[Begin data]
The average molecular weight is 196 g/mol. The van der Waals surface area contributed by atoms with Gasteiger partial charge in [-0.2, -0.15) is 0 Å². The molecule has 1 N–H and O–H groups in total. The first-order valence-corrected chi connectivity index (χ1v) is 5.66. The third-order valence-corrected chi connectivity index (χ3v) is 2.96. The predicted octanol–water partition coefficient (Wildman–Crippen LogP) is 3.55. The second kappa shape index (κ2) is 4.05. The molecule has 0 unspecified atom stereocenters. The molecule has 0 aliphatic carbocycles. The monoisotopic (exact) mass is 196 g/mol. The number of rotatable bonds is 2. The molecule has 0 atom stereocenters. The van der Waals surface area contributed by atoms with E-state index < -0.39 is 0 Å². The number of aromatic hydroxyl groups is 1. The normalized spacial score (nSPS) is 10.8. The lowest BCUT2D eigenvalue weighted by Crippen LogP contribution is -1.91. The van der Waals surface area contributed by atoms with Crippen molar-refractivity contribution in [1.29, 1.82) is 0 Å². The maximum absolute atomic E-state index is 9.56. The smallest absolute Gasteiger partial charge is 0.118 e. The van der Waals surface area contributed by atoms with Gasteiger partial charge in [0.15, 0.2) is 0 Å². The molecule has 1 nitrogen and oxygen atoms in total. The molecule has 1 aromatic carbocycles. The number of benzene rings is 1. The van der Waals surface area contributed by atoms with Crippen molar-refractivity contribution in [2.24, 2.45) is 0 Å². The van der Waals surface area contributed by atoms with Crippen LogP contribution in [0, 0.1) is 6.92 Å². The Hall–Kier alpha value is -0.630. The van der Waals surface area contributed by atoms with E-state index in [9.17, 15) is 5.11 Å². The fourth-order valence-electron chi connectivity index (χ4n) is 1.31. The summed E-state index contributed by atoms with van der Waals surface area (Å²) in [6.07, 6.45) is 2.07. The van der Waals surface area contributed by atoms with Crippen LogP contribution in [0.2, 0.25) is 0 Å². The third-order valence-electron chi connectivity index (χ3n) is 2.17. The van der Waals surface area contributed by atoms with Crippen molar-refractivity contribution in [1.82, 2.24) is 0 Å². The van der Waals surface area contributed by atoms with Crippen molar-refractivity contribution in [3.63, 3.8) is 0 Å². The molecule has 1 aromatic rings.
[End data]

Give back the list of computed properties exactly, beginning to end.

The average molecular weight is 196 g/mol. The van der Waals surface area contributed by atoms with Gasteiger partial charge in [-0.2, -0.15) is 0 Å². The molecule has 1 N–H and O–H groups in total. The first-order valence-corrected chi connectivity index (χ1v) is 5.66. The third-order valence-corrected chi connectivity index (χ3v) is 2.96. The predicted octanol–water partition coefficient (Wildman–Crippen LogP) is 3.55. The second kappa shape index (κ2) is 4.05. The molecule has 0 unspecified atom stereocenters. The molecule has 0 aliphatic carbocycles. The monoisotopic (exact) mass is 196 g/mol. The number of rotatable bonds is 2. The molecule has 0 atom stereocenters. The van der Waals surface area contributed by atoms with E-state index < -0.39 is 0 Å². The number of aromatic hydroxyl groups is 1. The normalized spacial score (nSPS) is 10.8. The lowest BCUT2D eigenvalue weighted by Crippen LogP contribution is -1.91. The van der Waals surface area contributed by atoms with Crippen molar-refractivity contribution in [1.29, 1.82) is 0 Å². The maximum absolute atomic E-state index is 9.56. The smallest absolute Gasteiger partial charge is 0.118 e. The van der Waals surface area contributed by atoms with Gasteiger partial charge in [0.15, 0.2) is 0 Å². The molecule has 1 nitrogen and oxygen atoms in total. The molecule has 1 aromatic carbocycles. The number of benzene rings is 1. The van der Waals surface area contributed by atoms with Crippen molar-refractivity contribution in [2.24, 2.45) is 0 Å². The van der Waals surface area contributed by atoms with Crippen LogP contribution in [0, 0.1) is 6.92 Å². The Hall–Kier alpha value is -0.630. The van der Waals surface area contributed by atoms with E-state index in [9.17, 15) is 5.11 Å². The fourth-order valence-electron chi connectivity index (χ4n) is 1.31. The summed E-state index contributed by atoms with van der Waals surface area (Å²) in [6.07, 6.45) is 2.07. The van der Waals surface area contributed by atoms with Crippen LogP contribution in [0.2, 0.25) is 0 Å². The third-order valence-electron chi connectivity index (χ3n) is 2.17. The van der Waals surface area contributed by atoms with Crippen molar-refractivity contribution in [1.82, 2.24) is 0 Å². The van der Waals surface area contributed by atoms with Crippen molar-refractivity contribution in [3.63, 3.8) is 0 Å². The molecule has 1 aromatic rings.